“A lot of times, the victims don’t see themselves as victims, they don’t realize that they’re being exploited,” Wilson adds. “They may feel like [the act] was totally consensual or voluntary. But until they realize, or talk to someone in victim services or in the medical field that can explain to them how they were exploited or taken advantage of, they may not even realize that they are victims.”
The International Labor Organization estimates human trafficking generates $150 billion in annual profits worldwide. The practice harkens back to the ignoble era of human history where slavery was legal and a pillar of the global economy. That may make it harder for people to believe that it still exists and is widespread today, existing in an underground economy. But the modern trafficking relationship between perpetrator and victim is no less lucrative, and just as open-ended.
“There’s a reason human trafficking – sex trafficking and labor trafficking – is the second fastest growing crime after drug trafficking. Because the ‘product’ – the people – can be re-used,” according to Wilson. “So [a trafficker] might sell that child, that woman, or that man for $50 once that day, but [then] might sell them for $100 five times more that day. Think about how much they are earning in a week, in a month, in a year, off of one person. And a lot of traffickers might have four, five, ten or more victims that they are earning money off of.”
Dr. Tuckson says that, living in Louisville, he has heard through the years about the spike in the sex trade that happens when a big convention is held in the city, or when the Kentucky Derby festivities kick in each spring. Wilson agrees but says it is important to keep in mind the distinction between trafficking and prostitution. The two often overlap, but legally, an element of force, fraud, or coercion must be divulged by the victim to classify the accused person as a trafficker, Wilson says (unless the victim is a child, in which case any commercial sex act is considered trafficking).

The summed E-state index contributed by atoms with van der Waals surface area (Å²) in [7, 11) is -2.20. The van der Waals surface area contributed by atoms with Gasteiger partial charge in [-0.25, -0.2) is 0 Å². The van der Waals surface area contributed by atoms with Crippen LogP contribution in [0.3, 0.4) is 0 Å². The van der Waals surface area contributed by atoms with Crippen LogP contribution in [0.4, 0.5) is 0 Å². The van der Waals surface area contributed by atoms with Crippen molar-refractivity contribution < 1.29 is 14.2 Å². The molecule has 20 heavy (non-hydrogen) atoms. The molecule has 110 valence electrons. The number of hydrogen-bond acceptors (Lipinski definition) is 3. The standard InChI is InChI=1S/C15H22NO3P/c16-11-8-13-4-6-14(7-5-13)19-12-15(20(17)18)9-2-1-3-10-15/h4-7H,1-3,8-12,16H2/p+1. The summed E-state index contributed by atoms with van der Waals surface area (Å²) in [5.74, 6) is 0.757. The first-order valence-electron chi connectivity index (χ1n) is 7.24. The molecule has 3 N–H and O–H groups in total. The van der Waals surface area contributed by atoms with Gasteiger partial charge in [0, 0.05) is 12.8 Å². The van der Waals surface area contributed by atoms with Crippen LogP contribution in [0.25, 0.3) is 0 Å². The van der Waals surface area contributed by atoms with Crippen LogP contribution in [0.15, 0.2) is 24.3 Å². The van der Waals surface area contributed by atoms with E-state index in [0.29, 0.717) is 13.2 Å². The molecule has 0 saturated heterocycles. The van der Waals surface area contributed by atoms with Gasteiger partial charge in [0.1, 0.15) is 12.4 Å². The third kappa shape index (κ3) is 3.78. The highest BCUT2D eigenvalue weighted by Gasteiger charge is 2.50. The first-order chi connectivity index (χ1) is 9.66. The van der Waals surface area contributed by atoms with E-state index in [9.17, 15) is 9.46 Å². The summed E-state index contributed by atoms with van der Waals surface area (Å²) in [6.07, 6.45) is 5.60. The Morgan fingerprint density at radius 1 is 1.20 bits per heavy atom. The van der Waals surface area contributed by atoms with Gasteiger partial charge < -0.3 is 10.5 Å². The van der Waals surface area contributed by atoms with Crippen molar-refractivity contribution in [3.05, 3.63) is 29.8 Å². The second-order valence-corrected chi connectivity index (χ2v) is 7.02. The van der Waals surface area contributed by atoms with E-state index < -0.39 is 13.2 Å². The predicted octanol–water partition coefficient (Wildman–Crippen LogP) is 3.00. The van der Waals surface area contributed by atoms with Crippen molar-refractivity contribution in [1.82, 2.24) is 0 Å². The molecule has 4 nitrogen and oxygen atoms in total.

Warning Signs of Human Trafficking, and Where to Go for Help
Health concerns associated with human trafficking are often unique to each individual and their circumstances, but overall run the gamut from substance abuse to sexually-transmitted infections (STIs) to mental health disorders.
Wilson says that young women who are victims of sex trafficking may exhibit the following warning signs:
- Bruises on body – “A lot of times, human trafficking can look a lot like domestic violence”
- Unusually close relationship with an adult non-parent
- Untreated STIs
- Multiple miscarriages or abortions
- Post-traumatic stress disorder (PTSD) or other depression
- Anxiety, hypervigilance, paranoia
- Substance abuse
Magre and Wilson also comment on a cultural signifier of trafficking, where victims get tattooed or “branded” with the name of their trafficker. “This is something that happens a lot,” Wilson says. “You might see a young lady with their trafficker’s nickname or street name [tattooed] across their chest, or somewhere visible, where people know who that girl ‘belongs to."”
Both Tuckson’s guests firmly believe that trafficking can be reduced in Louisville, Kentucky, the U.S., and worldwide. Spreading awareness is the first step, and Magre discusses Louisville’s hosting of a Human Trafficking Summit last October, which brought together government officials, business leaders, nonprofits, and activists to address the criminal activity and offer resources for helping victims. Immediately after the summit, Louisville Metro Government issued a Public Nuisance Ordinance designed to crack down on area hotels that were serving as sites for human trafficking.
In addition to Catholic Charities and Child Care Advocates, there are many other organizations committed to exposing trafficking rings and helping victims, such as ROCK Cares Foundation in Louisville, and the national Alliance to End Slavery and Trafficking.
Many persons who have escaped trafficking have been willing to speak out about their experiences in order to help those still enslaved, and their testimonies are crucial. “These people who come out of it are models,” Magre says. “They are people to be respected, and followed. That’s what’s amazing – there’s great opportunity for these young people if they can break away. They can find a life that’s so much better and significant.”